God And The Problem Of Evil Five Views (IVP Academic, 2017) is an important book to read on at least two levels. One is to see how five scholars present their view of a problem that is of deep concern to humanity. The second is to see how those same scholars respond to each others’ arguments.
In addition to learning about God and the problem of evil, we also learn how to make cogent arguments for our personal views on this and other topics of importance. Being prepared to give an answer to people who ask for “a reason for the hope that is in you, with meekness and fear” is vital to our service to God and fellow human beings.
The Five Views are:
- Classic View
- Molinist View
- Open Theist View
- Essential Kenosis View
- Skeptical Theism View
The five scholars are:
- Phillip Cary – Professor of Philosophy and Scholar in Residence, Templeton Honors College, Eastern University
- William Lane Craig – Research Professor of Philosophy, Talbot School of Theology, and Professor of Philosophy, Houston Baptist University
- William Hasker – Emeritus Professor of Philosophy, Huntington College
- Thomas Jay Oord – Professor of Theology and Philosophy, Northwest Nazarene University
- Stephen Wykstra – Professor of Philosophy, Calvin College
I thought each of the scholars did an excellent job presenting and defending their arguments. Which view do you believe best explains the problem of evil?
Chad Meister (PhD, Marquette University) is professor of philosophy and theology at Bethel College in Mishawaka, Indiana. His publications include Evil: A Guide for the Perplexed, Contemporary Philosophical Theology, The Oxford Handbook of Religious Diversity, and the six-volume work The History of Evil.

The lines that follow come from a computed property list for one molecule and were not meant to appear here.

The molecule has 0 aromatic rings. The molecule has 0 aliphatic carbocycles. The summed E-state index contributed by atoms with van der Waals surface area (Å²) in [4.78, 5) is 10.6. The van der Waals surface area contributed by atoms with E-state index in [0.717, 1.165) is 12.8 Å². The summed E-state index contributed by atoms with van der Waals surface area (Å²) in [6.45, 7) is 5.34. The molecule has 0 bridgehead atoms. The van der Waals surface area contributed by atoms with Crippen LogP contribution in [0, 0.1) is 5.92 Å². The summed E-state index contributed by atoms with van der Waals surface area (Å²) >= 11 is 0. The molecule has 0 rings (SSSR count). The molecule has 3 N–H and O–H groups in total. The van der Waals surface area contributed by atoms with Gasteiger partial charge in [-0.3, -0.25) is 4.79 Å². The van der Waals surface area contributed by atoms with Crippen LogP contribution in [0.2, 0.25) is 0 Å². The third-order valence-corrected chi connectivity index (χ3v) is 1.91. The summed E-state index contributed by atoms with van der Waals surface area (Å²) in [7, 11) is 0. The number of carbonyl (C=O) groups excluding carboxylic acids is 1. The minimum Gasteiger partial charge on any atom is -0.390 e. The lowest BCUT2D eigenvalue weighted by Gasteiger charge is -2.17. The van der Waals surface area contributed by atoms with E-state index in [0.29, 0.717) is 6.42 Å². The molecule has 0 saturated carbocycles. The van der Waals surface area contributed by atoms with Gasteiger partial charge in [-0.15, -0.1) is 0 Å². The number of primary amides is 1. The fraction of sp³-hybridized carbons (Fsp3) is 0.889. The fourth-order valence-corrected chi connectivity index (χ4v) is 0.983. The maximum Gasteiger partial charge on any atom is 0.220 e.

James K. Dew Jr. (PhD, Southeastern Baptist) is associate professor of the history of ideas and philosophy and dean of the College at Southeastern Baptist Theological Seminary. He is the coauthor (with Mark W. Foreman) of How Do We Know? An Introduction to Epistemology and coeditor (with Chad Meister) of God and Evil: The Case for God in a World Filled with Pain and God and the Problem of Evil: Five Views.
Evil abounds. And so do the attempts to understand God in the face of such evil.
The problem of evil is a constant challenge to faith in God. How can we believe in a loving and powerful God given the existence of so much suffering in the world? Philosophers and theologians have addressed this problem countless times over the centuries. New explanations have been proposed in recent decades drawing on resources in Scripture, theology, philosophy, and science.
God and the Problem of Evil stages a dialogue between the five key positions in the current debate:
- Phillip Cary: A Classic View
- William Lane Craig: A Molinist View
- William Hasker: An Open Theist View
- Thomas Jay Oord: An Essential Kenosis View
- Stephen Wykstra: A Skeptical Theism View